City Councilors Republican Dan Lewis and Democrat Louis Sanchez were also sworn in on January 1st . Within weeks after Lewis and Sanchez were sworn in, they began to demand that Mayor Tim Keller again nominate Nair, Rael, Watson, Aguilar, Medina and Gallegos so they could hold confirmation hearings and be allowed to vote to reject them for the positions they held. The councilors say the City Charter requires a fresh confirmation in a mayor’s new term.

The City Charter requires the council’s “advice and consent” for just a few positions the mayor appoints. Those positions are Chief Administrative Officer (CAO) , Deputy CAOs, Police Chief, Fire Chief, City Clerk and City Attorney. The City Charter provides that appointees requiring city council approval “shall be presented to the Council for confirmation within 45 days after the Mayor takes office.” The City Charter contains no provisions mandating that the Mayor nominate his top ranking executives a second time so that a newly elected city councilor can confirm.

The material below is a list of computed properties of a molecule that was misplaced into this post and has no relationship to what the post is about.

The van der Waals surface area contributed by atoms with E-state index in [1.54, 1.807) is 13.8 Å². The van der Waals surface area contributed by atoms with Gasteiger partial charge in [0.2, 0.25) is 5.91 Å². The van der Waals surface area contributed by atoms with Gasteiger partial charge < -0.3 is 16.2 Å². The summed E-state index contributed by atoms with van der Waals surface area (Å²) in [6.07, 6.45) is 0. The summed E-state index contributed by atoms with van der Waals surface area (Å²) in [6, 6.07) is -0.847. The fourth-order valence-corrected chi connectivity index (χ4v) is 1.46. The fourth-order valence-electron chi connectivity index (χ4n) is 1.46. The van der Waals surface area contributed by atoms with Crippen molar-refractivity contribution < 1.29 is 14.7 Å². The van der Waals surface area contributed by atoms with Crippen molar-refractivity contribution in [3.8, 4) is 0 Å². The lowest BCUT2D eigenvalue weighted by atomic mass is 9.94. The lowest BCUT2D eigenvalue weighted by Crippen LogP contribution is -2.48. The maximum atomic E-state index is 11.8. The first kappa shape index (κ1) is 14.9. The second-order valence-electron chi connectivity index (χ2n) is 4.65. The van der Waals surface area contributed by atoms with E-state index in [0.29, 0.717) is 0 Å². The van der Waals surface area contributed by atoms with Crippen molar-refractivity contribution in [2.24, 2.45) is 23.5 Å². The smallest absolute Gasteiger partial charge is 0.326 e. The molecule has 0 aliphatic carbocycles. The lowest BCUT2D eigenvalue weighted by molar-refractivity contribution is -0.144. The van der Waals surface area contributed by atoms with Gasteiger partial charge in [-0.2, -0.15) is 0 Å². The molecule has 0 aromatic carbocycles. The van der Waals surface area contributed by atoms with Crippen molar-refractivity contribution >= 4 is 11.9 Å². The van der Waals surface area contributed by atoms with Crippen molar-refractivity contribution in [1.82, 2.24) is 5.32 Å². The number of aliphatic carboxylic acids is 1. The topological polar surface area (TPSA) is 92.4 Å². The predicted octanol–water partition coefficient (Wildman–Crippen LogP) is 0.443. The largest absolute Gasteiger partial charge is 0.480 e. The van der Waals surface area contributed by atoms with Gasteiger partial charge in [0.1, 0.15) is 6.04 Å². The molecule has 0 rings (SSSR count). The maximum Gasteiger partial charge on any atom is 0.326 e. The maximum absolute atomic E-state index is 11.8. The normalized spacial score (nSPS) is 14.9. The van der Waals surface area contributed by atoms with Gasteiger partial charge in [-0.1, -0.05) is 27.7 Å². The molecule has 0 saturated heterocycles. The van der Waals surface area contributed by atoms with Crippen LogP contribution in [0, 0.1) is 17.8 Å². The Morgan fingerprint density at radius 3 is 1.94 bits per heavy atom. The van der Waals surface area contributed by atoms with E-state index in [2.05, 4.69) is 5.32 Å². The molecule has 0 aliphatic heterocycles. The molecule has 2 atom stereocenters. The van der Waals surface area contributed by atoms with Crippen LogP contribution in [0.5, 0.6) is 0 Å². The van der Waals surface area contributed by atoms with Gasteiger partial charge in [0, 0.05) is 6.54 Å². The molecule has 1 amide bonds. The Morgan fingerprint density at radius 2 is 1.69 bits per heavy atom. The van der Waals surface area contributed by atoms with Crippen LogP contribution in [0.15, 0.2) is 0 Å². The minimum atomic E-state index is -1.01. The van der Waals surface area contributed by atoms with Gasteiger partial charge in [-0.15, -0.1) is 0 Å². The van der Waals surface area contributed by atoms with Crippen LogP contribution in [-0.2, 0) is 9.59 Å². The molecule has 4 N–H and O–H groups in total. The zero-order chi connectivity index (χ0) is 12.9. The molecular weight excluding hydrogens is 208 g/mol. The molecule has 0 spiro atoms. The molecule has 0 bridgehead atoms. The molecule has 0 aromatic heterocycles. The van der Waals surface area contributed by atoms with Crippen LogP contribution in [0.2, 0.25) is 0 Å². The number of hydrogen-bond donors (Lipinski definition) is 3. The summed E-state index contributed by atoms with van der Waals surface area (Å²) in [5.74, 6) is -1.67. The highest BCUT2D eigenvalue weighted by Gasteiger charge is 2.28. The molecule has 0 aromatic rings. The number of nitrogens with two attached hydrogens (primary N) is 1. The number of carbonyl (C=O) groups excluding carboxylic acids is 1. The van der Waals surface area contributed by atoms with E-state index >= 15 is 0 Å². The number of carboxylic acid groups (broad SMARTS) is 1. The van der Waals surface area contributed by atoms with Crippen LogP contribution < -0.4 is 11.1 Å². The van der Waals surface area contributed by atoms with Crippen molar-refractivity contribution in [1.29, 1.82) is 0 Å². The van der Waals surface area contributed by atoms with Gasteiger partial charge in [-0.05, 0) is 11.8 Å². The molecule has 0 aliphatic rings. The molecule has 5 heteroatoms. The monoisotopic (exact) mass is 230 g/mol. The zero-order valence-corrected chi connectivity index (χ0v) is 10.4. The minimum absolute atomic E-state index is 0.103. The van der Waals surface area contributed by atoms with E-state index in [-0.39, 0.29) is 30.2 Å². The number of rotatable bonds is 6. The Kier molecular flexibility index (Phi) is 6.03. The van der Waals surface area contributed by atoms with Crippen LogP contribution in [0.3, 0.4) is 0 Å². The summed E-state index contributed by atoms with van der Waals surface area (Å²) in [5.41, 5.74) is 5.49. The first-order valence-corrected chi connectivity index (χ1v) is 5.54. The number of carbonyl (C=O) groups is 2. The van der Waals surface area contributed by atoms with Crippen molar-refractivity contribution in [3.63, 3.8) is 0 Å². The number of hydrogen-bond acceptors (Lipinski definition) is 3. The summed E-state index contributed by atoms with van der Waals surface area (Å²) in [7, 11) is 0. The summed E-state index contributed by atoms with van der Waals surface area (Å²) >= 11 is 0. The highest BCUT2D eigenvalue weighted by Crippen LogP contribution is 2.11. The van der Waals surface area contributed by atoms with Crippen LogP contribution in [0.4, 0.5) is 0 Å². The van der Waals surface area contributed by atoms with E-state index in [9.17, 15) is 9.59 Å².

City Council President Isaac Benton has gone along with Lewis and Sanchez saying the confirmation dispute is worth pursuing as he believes voters who approved the initial City Charter and subsequent amendments sought to vest the council with the authority to help determine who holds some of the municipal government’s key jobs. Benton had this to say:

“We are supposed to be [the balance of power] – a separate, but equal part of the city government.”

Mayor Keller disputed the city council’s right to another confirmation vote, but forwarded City Clerk Ethan Watson and City Attorney Esteban Aguilar Jr., for another vote. Both have held the roles since Keller’s first term and previously went through council confirmation. Keller said the charter differentiates the clerk and attorney from the other positions, specifically stating that the clerk and attorney appointments “shall be for a term that coincides and terminates with the term of the Mayor making the appointment.” It does not use the same language for the other positions.

In the interest of compromise, Mayor Keller forwarded the names of Chief Administrative Officer Sarita Nair, Chief Operations Officer Lawrence Rael, APD Chief Harold Medina and Albuquerque Fire and Rescue Chief Gene Gallegos in the form of an “executive communication” that required that they all be confirmed with a single vote, not separate votes and as a “package deal”.